Marcellus Wallace is the name of the menacing uber-underworld boss in Quentin Tarantino’s 1994 movie, Pulp Fiction. The story begins with two of Wallace’s associates, Jules and Vincent, trying to recover a briefcase containing something of extreme value for Wallace. You never see what is in the briefcase, only the glow it emits when it’s opened and the looks of awe of anyone who sees what it contains.
It is so powerful that Brad and his cohorts, who were supposed to get this briefcase to Wallace, have been seduced into trying to keep the briefcase and its contents for themselves.
It was a bad idea, and things did not end well for Brad. (He did not get to finish
his "tasty burger.")
Much debate has raged over exactly what was in the briefcase. Some have theorized jewelry, diamonds or gold while some, according to Snopes.com, believe that the case contains the soul of Marcellus Wallace, something that has been stolen from him by the devil.
And as the old saw relates, “The devil is in the details.”
Marcellus shale is the name of marine sedimentary rock formations in eastern North America, which hold vast deposits of untapped natural gas, according to Wikipedia.
Where there is Marcellus shale, there are energy companies looking to release that natural gas, with a method called "fracking" whereby the shale is fractured underground using high pressure "fracking fluids," releasing the trapped gas so that it can be collected and used as an energy source.
Recently, a supposed representative of Western Land Services, a brokerage company based out of Michigan, approached my mother about leasing some
acreage adjacent to her house in Northwest Pennsylvania.
My mother, who just turned 84, did the bookkeeping for my father’s business for more than 60 years. She is a trusting person but not naïve. She and my oldest brother Logan, who manages the business since my father’s passing, met with the broker to talk about the deal being offered.
My brother is a meticulous person and has been accused of being overly analytical when it comes to making decisions.
Let’s just say that my brother and mother were listening intently.
Supposedly, the deal was this: The company would lease the land for an initial 90 days. At that point it could call off the deal, or if it decided that there was the potential for the discovery of natural gas, it would pay my mother $2,000 an acre for the rights, and if gas were discovered, pay royalties on what was taken out the ground.
A contract was presented, and the pressure (on my mother to sign it) increased.
Did I mention that there were two Western Land Services representatives
making the presentation? I experienced that good cop/bad cop scenario too many times when I had my own business. If someone sets up an appointment, you naturally assume that you will be meeting with that person, not with his or her entourage—unless you’re hooking up with Prince or Sarah Palin. When I objected, I was always told that the other person was in training. (Well, if you are indeed in training, then shut your gob!)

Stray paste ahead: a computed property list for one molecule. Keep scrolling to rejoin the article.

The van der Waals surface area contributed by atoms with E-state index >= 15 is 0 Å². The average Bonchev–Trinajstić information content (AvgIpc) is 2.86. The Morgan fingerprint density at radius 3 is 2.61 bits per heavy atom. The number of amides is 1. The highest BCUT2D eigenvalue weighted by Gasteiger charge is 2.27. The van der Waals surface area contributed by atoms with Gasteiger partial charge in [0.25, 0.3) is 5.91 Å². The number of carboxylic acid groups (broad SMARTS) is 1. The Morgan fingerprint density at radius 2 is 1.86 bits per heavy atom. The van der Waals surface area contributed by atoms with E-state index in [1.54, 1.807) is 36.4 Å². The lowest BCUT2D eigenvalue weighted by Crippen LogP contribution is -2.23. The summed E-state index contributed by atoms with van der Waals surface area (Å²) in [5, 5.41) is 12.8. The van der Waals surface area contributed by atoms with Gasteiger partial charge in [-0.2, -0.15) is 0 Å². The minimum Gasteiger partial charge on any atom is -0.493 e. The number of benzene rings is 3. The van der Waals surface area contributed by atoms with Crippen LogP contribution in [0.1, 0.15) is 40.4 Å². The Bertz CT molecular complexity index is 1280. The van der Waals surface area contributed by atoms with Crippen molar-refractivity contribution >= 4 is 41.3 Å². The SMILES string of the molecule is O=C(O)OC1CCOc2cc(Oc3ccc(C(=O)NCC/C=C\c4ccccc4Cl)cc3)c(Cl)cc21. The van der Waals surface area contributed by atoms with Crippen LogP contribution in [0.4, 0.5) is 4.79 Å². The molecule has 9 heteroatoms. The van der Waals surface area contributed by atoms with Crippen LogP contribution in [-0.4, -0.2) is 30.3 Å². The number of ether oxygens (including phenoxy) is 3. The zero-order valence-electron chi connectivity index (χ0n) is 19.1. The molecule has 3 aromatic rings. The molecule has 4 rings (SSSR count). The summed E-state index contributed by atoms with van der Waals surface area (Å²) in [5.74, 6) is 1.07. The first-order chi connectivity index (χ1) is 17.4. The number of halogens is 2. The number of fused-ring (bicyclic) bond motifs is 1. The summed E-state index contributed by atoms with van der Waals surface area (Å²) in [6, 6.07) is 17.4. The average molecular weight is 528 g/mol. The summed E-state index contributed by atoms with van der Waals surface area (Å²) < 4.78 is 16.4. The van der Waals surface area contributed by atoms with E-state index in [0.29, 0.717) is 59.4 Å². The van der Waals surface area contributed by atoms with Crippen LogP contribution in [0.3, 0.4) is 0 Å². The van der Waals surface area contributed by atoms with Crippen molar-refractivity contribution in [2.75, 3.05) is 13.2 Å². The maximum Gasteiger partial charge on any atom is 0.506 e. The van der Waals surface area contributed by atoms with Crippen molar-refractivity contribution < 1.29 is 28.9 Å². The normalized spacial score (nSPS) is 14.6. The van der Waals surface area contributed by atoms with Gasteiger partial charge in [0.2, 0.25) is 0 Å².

It got to the point where I would throw salespeople out if they showed up ready to double team. I enjoyed that.
So anyway, the pressure is on, and I’m sure these guys are drooling because they’re throwing numbers around that I’m sure do their magic with most of their victims, ‘er, I mean, clients.
But Logan insisted on reading over the contract, and guess what?
Those nice guys were not being honest.
The contract stated that Western Land Services would pay my mother a one-time fee of $10 for all 27 acres, and that would give them the rights to the land for five years. That’s $2 a year, not even 7 ½ cents per acre. And, if they felt like it, Western Land Services would pay her $2,000 per acre. In five years.
Hey, that’s a big difference, isn’t it?
So Logan called them up and said that they wouldn’t sign the contract until it said what Western Land Services said it said when they originally said it.
They never called back.
Natural gas is the new American gold rush, and I guess that some people will do anything to get their fingers in the pie. I wonder how many people fall for this. This way of doing business used to be the exception, but now it’s the norm. We really have evolved, haven’t we?
My mother is and always has been a very religious woman. She told me that as the salesmen were at her house, she kept saying how this was a blessing and that it must be coming from the Lord.
She said they looked at her with blank faces as if she were speaking a foreign language. At least they didn’t burst into flames; my mother keeps a very neat house.
I guess some people are willing to give up their souls to get a look at what’s in the briefcase.
The devil is not always just in the details. Sometimes the devil is in a business suit, sitting across from you, saying anything, freely deceiving you to get you to sign on the dotted line or buy something you don’t really need or gamble away your life savings in some risky investment scheme and not think twice about it because it’s “just business.”
Marcellus did get his briefcase back, and then he got what he deserved.